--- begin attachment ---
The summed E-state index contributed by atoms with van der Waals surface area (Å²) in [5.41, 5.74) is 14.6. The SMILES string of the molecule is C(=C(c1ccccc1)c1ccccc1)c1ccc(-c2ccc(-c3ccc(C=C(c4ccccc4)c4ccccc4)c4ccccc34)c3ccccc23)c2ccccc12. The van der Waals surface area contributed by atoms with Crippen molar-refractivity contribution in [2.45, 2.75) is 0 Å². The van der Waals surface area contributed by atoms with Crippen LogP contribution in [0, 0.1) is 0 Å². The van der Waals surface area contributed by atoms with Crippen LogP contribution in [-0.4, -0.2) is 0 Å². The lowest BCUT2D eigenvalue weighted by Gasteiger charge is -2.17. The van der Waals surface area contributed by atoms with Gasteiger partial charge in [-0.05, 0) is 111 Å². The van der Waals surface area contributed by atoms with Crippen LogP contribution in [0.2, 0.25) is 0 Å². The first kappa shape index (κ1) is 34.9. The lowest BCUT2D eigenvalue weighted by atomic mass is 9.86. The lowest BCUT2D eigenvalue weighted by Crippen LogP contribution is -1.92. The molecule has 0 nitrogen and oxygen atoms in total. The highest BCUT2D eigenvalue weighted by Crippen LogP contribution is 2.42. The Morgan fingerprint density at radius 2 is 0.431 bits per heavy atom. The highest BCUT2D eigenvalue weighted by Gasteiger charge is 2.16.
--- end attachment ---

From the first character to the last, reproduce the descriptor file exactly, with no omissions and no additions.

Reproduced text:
The summed E-state index contributed by atoms with van der Waals surface area (Å²) in [5.41, 5.74) is 14.6. The SMILES string of the molecule is C(=C(c1ccccc1)c1ccccc1)c1ccc(-c2ccc(-c3ccc(C=C(c4ccccc4)c4ccccc4)c4ccccc34)c3ccccc23)c2ccccc12. The van der Waals surface area contributed by atoms with Crippen molar-refractivity contribution in [2.45, 2.75) is 0 Å². The van der Waals surface area contributed by atoms with Crippen LogP contribution in [0, 0.1) is 0 Å². The van der Waals surface area contributed by atoms with Crippen LogP contribution in [-0.4, -0.2) is 0 Å². The lowest BCUT2D eigenvalue weighted by Gasteiger charge is -2.17. The van der Waals surface area contributed by atoms with Gasteiger partial charge in [-0.05, 0) is 111 Å². The van der Waals surface area contributed by atoms with Crippen LogP contribution in [0.2, 0.25) is 0 Å². The first kappa shape index (κ1) is 34.9. The lowest BCUT2D eigenvalue weighted by atomic mass is 9.86. The lowest BCUT2D eigenvalue weighted by Crippen LogP contribution is -1.92. The molecule has 0 nitrogen and oxygen atoms in total. The highest BCUT2D eigenvalue weighted by Crippen LogP contribution is 2.42. The Morgan fingerprint density at radius 2 is 0.431 bits per heavy atom. The highest BCUT2D eigenvalue weighted by Gasteiger charge is 2.16.